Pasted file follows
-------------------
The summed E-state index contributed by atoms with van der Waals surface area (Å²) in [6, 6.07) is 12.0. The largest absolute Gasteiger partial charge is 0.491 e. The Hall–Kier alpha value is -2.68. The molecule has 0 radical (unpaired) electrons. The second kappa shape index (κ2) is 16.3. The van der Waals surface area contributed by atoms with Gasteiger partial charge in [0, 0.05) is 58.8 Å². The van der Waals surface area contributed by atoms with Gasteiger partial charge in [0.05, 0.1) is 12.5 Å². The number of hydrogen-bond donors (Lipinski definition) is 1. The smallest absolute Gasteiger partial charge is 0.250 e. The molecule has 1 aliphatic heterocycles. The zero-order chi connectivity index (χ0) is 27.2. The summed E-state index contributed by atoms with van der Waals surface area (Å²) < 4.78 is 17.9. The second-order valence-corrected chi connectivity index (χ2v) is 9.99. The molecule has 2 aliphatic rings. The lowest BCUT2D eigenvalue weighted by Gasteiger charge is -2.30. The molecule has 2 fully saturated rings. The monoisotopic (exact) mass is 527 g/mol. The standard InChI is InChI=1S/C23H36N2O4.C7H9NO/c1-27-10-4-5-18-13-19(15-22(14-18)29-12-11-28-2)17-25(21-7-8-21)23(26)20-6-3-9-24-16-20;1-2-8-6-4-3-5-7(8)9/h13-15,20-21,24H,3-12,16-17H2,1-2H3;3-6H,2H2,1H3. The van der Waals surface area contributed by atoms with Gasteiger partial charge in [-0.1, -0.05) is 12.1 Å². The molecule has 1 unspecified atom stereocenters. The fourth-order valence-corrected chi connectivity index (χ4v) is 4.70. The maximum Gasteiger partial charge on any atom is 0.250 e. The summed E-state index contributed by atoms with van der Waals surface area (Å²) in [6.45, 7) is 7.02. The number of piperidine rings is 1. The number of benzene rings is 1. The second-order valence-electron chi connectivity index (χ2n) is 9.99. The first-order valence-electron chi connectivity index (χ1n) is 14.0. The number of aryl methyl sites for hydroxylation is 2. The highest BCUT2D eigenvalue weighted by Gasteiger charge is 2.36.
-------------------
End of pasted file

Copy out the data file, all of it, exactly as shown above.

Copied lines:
The summed E-state index contributed by atoms with van der Waals surface area (Å²) in [6, 6.07) is 12.0. The largest absolute Gasteiger partial charge is 0.491 e. The Hall–Kier alpha value is -2.68. The molecule has 0 radical (unpaired) electrons. The second kappa shape index (κ2) is 16.3. The van der Waals surface area contributed by atoms with Gasteiger partial charge in [0, 0.05) is 58.8 Å². The van der Waals surface area contributed by atoms with Gasteiger partial charge in [0.05, 0.1) is 12.5 Å². The number of hydrogen-bond donors (Lipinski definition) is 1. The smallest absolute Gasteiger partial charge is 0.250 e. The molecule has 1 aliphatic heterocycles. The zero-order chi connectivity index (χ0) is 27.2. The summed E-state index contributed by atoms with van der Waals surface area (Å²) < 4.78 is 17.9. The second-order valence-corrected chi connectivity index (χ2v) is 9.99. The molecule has 2 aliphatic rings. The lowest BCUT2D eigenvalue weighted by Gasteiger charge is -2.30. The molecule has 2 fully saturated rings. The monoisotopic (exact) mass is 527 g/mol. The standard InChI is InChI=1S/C23H36N2O4.C7H9NO/c1-27-10-4-5-18-13-19(15-22(14-18)29-12-11-28-2)17-25(21-7-8-21)23(26)20-6-3-9-24-16-20;1-2-8-6-4-3-5-7(8)9/h13-15,20-21,24H,3-12,16-17H2,1-2H3;3-6H,2H2,1H3. The van der Waals surface area contributed by atoms with Gasteiger partial charge in [-0.1, -0.05) is 12.1 Å². The molecule has 1 unspecified atom stereocenters. The fourth-order valence-corrected chi connectivity index (χ4v) is 4.70. The maximum Gasteiger partial charge on any atom is 0.250 e. The summed E-state index contributed by atoms with van der Waals surface area (Å²) in [6.45, 7) is 7.02. The number of piperidine rings is 1. The number of benzene rings is 1. The second-order valence-electron chi connectivity index (χ2n) is 9.99. The first-order valence-electron chi connectivity index (χ1n) is 14.0. The number of aryl methyl sites for hydroxylation is 2. The highest BCUT2D eigenvalue weighted by Gasteiger charge is 2.36.